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A complete and open embrace of the pure version of the doctrine as enunciated in Judge Keeton's famous article--which expressly provides for finding coverage consistent with the objectively reasonable expectations of the policyholder even where those expectations are contradicted by apparently clear policy language --is viewed by much of the legal and political mainstream as too inconsistent with the prevailing American paradigm of judicial restraint, strict construction of disputed texts, and minimal government involvement in market activity. Some of this resistance to reasonable expectations is the product of an unrealistic reification of the prevailing American politico-legal philosophy of judicial restraint. Some of the resistance results from legitimate concerns about judicial lawmaking less tethered to text (of insurance policies, contracts, statutes, treaties, or documents in general). But although excessively reified and deified, the judicial restraint paradigm is unlikely to shift significantly unless American society incurs radical change. The resilience of the judicial restraint construct is understandable in that, for the most part, it has proven sound and apt for the American system.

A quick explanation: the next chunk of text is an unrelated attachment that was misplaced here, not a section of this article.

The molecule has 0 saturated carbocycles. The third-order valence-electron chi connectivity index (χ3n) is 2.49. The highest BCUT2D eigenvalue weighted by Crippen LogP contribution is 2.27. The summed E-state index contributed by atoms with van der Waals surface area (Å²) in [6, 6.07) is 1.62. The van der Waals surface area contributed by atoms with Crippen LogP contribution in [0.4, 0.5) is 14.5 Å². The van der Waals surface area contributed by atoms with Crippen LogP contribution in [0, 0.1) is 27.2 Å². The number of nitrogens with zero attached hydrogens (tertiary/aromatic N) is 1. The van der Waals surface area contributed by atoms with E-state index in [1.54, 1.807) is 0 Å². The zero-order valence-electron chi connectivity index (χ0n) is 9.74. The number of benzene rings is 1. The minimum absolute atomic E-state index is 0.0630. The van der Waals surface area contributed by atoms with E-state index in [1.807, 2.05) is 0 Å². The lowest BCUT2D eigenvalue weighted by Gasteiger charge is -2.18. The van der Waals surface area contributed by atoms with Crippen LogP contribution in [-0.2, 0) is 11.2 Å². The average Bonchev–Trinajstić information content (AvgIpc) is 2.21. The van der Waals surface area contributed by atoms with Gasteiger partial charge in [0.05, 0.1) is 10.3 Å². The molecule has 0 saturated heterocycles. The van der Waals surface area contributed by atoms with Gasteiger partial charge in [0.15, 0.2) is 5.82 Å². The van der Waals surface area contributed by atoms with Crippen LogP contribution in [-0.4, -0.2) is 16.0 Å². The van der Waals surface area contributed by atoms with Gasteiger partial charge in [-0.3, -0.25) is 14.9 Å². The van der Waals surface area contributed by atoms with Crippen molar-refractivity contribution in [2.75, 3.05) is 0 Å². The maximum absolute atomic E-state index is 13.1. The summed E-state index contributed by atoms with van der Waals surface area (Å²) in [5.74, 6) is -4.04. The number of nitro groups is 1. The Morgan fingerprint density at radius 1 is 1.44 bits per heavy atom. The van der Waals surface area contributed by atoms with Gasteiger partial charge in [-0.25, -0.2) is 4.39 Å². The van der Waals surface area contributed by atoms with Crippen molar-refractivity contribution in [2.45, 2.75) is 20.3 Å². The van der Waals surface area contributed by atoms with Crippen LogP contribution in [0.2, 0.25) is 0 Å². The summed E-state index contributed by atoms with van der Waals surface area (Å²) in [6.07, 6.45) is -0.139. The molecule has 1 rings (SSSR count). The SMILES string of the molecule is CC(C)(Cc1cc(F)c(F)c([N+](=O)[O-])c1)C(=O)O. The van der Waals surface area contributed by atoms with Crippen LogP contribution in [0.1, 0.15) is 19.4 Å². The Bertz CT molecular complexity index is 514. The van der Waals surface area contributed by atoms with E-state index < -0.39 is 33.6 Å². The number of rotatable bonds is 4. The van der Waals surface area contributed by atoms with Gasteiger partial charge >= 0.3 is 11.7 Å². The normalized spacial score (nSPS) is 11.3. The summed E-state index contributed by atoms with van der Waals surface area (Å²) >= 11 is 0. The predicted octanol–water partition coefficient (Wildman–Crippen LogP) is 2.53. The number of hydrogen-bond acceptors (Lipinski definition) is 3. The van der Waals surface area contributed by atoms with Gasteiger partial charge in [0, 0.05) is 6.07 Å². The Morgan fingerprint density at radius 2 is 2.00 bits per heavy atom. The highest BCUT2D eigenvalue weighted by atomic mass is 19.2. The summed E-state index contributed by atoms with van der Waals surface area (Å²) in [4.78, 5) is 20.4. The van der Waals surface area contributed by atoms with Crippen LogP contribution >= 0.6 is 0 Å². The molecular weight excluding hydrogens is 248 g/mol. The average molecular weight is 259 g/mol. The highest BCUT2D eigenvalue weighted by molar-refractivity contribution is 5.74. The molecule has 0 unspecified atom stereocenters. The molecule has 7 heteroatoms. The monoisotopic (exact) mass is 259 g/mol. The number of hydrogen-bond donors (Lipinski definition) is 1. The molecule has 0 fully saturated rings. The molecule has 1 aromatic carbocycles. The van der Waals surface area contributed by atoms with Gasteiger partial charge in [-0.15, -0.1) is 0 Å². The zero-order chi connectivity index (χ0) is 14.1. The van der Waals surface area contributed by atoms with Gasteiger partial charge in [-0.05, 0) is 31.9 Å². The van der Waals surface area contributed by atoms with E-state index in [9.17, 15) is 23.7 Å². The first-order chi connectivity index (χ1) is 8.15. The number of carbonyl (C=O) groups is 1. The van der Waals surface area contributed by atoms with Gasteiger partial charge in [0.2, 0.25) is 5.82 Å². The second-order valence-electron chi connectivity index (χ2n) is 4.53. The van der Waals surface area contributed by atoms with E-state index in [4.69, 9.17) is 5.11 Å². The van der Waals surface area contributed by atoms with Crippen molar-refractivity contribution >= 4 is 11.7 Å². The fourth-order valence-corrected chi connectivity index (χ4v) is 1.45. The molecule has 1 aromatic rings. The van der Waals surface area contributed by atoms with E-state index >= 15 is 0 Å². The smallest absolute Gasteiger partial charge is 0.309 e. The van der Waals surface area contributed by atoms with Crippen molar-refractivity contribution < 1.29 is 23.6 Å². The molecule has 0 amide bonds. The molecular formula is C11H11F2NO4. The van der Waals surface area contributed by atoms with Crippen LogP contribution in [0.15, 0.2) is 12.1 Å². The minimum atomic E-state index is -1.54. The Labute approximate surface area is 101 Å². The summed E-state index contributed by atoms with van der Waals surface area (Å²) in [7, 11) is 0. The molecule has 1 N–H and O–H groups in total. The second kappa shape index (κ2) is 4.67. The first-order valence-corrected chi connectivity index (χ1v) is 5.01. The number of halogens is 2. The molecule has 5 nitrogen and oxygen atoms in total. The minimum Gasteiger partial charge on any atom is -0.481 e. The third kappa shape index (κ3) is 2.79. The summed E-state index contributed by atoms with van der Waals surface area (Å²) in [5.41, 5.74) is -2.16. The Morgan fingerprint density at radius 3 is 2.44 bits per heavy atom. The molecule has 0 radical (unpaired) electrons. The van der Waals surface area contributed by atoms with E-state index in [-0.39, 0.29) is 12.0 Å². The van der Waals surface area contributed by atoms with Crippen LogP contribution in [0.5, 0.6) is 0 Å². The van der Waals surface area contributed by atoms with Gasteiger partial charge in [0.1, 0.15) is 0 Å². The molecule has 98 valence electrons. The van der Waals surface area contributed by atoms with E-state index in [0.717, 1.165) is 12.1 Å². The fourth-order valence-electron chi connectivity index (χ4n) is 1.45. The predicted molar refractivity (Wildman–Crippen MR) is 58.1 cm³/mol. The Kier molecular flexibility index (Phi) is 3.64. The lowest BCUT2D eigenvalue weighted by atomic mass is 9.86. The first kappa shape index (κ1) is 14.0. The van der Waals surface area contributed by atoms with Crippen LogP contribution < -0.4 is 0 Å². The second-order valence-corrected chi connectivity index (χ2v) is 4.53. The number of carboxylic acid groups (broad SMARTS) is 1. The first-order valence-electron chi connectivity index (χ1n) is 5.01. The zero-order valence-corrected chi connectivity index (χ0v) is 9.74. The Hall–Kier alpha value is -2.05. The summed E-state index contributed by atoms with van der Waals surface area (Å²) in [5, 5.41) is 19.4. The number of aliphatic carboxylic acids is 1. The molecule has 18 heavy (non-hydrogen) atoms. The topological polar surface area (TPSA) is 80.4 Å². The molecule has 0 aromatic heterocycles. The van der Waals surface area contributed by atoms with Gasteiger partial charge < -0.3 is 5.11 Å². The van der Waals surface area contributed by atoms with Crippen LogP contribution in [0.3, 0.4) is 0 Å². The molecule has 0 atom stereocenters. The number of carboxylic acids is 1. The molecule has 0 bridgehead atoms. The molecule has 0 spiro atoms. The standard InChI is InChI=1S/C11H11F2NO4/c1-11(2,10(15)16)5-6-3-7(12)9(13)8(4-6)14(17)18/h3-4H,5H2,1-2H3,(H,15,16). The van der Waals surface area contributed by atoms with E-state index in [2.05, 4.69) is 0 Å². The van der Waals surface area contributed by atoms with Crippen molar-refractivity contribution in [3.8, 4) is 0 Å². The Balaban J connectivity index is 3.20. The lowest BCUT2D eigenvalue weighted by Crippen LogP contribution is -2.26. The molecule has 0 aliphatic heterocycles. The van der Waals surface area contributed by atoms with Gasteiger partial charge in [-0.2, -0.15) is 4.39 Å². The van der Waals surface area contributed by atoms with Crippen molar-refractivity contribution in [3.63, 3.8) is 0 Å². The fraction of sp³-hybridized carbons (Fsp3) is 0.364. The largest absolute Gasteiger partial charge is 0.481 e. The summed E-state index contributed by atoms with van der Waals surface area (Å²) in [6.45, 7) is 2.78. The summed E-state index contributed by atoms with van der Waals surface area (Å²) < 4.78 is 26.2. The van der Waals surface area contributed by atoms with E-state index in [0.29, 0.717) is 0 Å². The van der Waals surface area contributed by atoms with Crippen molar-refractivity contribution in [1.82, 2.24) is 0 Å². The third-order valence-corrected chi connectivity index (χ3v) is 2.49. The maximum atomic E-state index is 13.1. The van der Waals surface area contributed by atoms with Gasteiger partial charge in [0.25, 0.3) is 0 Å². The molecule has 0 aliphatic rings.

Properly seen, however, the reasonable expectations doctrine, even in its strong “rights at variance” form, is actually consistent with the prevailing jurisprudential ethos because of the context of insurance coverage. Determining the “correct” meaning of an insurance policy inevitably requires not only a sharp focus on policy text but also full consideration of the reasonable expectations of both insurer and insured, even where those expectations to some extent run counter to the text and certainly where text is unclear, insufficiently certain, or applied to unanticipated situations. Contrary to the assertions of some courts and commentators, strong judicial invocation of the reasonable expectations concept poses no threat to separation of powers and little serious obstacle toward vindicating the intent of the parties to the insurance contract and the purpose of the insuring agreement.

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5 Conn. Ins. L.J. 181 (1998).